But here the wrong deed was done for the right reason.


*Although it was the archetypal American instance of Whites fighting with each other about Blacks. Carries on to this day.

____

TechnoConservative, too

I am not a Luddite by any means. What Luddite has a blog? Or has a life that crashes to a halt when his laptop does?  Or complains when he switches his iphone OS to improve its speed and then discovers that it will not play his Kindle app?

But upgrading is a definitely ambiguous matter.

I just spent well over an hour recovering from an automatic upgrade to my Adobe Flash player 11. It crashed Firefox 13. And made all videos unwatchable. And Firefox will not allow you to use earlier versions anymore. Nor will Adobe.

This is a large problem and people are complaining about it all over the net. I thought these tech geeks were supposed to be geniuses?

So I had to switch my browser over to Chrome, which I don't like. I do a lot of zooming in and out on sites, depending on size of text. Chrome makes this a 2 step, rather than 1 step, process. And with the combined upgrades, I now get all kinds of annoying advertizing videos that I never got before...

In short, everything is worse than it was yesterday.

Newer is not necessarily any better than older.

Thursday, June 14, 2012

Semantics

Limiting himself to the classical definition of socialism as state ownership of the means of production, Thomas Sowell describes Obama's liberal agenda of state regulation of the means of production, etc. as left-fascist* rather than socialist. National Socialism was socialist in the same sense**: leaving German corporations in private hands but so powerfully regulating them by law as to make the State the controlling partner in fact.

Our combined obsessions about discrimination and health-and-safety give the State massive reasons to engage in what amounts to confiscatory regulation: you may own it, but they decide how you can or must use it. In such a world, a principled religious refusal to pay for or offer certain medical procedures in your Federally-mandated (!) insurance program constitutes a "war on women" and an inquisitorial imposition of "private" theological scruples on society.


*Jonah Goldberg's Liberal Fascism argued that liberalism and fascism are family.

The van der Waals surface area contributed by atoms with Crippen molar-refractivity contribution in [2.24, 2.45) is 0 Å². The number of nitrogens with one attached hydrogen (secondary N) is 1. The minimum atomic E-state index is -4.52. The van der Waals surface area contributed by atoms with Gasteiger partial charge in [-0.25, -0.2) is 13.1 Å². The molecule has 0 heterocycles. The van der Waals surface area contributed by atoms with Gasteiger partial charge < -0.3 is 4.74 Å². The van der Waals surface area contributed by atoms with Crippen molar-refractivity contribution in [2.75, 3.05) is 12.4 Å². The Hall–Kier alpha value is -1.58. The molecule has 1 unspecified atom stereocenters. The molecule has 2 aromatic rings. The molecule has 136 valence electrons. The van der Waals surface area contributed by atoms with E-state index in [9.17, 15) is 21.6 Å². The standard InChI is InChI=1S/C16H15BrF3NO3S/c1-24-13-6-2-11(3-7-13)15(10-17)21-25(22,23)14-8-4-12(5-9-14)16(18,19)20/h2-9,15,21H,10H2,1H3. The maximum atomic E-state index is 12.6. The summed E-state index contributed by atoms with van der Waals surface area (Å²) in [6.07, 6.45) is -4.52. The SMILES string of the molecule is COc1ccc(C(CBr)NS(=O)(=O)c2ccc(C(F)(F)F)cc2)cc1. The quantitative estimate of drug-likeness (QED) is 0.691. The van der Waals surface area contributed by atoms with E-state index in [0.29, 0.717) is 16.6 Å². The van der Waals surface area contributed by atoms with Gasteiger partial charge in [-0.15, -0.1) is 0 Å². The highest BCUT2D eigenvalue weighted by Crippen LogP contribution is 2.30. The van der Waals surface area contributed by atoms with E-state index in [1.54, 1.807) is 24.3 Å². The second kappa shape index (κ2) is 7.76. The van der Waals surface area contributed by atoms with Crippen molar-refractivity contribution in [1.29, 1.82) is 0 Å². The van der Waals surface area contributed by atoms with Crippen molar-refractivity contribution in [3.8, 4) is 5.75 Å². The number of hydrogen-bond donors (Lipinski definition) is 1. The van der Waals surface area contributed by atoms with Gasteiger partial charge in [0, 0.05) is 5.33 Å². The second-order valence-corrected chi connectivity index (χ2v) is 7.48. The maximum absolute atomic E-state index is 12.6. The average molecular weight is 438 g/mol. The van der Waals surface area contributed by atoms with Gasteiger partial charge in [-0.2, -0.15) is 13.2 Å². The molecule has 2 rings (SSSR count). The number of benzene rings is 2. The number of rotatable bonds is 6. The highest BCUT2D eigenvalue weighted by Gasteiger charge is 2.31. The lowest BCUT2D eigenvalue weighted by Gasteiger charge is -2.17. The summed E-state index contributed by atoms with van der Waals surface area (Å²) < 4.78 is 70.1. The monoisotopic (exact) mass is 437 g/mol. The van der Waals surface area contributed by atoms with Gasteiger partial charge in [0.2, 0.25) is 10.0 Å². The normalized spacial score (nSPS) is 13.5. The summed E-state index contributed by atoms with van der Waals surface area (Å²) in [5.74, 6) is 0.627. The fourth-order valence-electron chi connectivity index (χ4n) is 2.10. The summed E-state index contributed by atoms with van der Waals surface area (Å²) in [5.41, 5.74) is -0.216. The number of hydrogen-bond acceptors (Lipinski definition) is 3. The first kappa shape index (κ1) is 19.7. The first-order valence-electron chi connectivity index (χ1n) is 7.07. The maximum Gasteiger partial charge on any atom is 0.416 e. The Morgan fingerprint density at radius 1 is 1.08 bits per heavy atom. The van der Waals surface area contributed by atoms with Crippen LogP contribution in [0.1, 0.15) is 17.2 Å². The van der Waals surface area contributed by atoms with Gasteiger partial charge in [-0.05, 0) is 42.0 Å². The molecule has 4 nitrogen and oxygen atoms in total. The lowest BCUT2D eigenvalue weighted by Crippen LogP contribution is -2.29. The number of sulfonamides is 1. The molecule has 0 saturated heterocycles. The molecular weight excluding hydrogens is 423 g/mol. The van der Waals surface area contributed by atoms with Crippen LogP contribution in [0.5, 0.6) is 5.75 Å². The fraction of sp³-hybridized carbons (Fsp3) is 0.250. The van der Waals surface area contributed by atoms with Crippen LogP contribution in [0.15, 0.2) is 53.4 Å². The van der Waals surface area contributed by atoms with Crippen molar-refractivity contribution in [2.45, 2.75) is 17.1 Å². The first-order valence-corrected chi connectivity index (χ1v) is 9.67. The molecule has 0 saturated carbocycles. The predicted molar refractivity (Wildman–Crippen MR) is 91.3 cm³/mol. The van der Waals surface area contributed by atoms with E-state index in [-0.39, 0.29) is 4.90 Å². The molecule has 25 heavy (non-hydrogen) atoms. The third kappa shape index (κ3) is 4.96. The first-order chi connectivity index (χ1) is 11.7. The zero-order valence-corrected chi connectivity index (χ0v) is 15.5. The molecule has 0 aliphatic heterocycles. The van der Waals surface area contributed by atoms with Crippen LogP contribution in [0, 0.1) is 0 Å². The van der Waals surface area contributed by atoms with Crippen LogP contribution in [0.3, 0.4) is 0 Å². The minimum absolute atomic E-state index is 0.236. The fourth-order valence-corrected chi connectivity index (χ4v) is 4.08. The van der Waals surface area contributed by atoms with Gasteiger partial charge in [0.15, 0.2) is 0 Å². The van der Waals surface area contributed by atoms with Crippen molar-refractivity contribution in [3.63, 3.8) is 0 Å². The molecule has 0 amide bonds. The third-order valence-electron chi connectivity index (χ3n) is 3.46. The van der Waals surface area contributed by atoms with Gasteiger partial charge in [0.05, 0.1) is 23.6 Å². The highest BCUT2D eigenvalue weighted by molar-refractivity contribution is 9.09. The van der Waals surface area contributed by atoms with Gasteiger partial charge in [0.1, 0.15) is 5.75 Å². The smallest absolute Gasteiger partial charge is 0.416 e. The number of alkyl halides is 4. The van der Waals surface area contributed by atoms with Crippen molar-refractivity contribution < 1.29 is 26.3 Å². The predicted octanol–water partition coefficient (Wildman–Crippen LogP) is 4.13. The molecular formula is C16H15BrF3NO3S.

**Stephen Hicks makes this clear in his work on Nietzsche and the Nazis, that the Party was a fusion of nationalism and anti-capitalist socialism, regulatory rather than rankly confiscatory socialism.

Wednesday, June 13, 2012

Is and Ought

Liberals are obsessed with race and "culture". But they refuse to use the Occam's razor of  race and culture when it conflicts with their Prime Directive: replacing the historic dominant oppressor groups with new dominant victim groups. The therapeutic-managerial state and its allied cultural institutions both enact this program and indoctrinate the population in the rightness and the reality of the ideology.

It's the reality problem, of course, that always throw me. Liberalism is a giant example of the moralistic fallacy, of holding that something is the case because it ought to be the case. Universal egalitarianism is the prime example. It is the fundamental moral stance of liberalism, its functioning moral absolute, and it is manifestly a lie.

For liberalism, race and culture are sacred values when this sacrality serves the Prime Directive. Cultures are to be celebrated and protected, except for one: the so-called "dominant" culture and its racial fonts. Which means White culture. Which is Western culture.

Where racial or cultural phenomena oppose or invalidate the Directive, these truths are banned. They may not be spoken, and preferably may not be thought. To do so courts various kinds of sanctions, both social and legal. A society with engineered "equality"* of race, gender and class can only be enforced by a police state, no matter what it is called.

*A zero sum game in which winners must be made to lose so that losers can win.

____

Tuesday, June 12, 2012

Pin and head

Since B is in Armenia and Georgia, I have been looking a little into those languages and their scripts.

Armenian


Georgian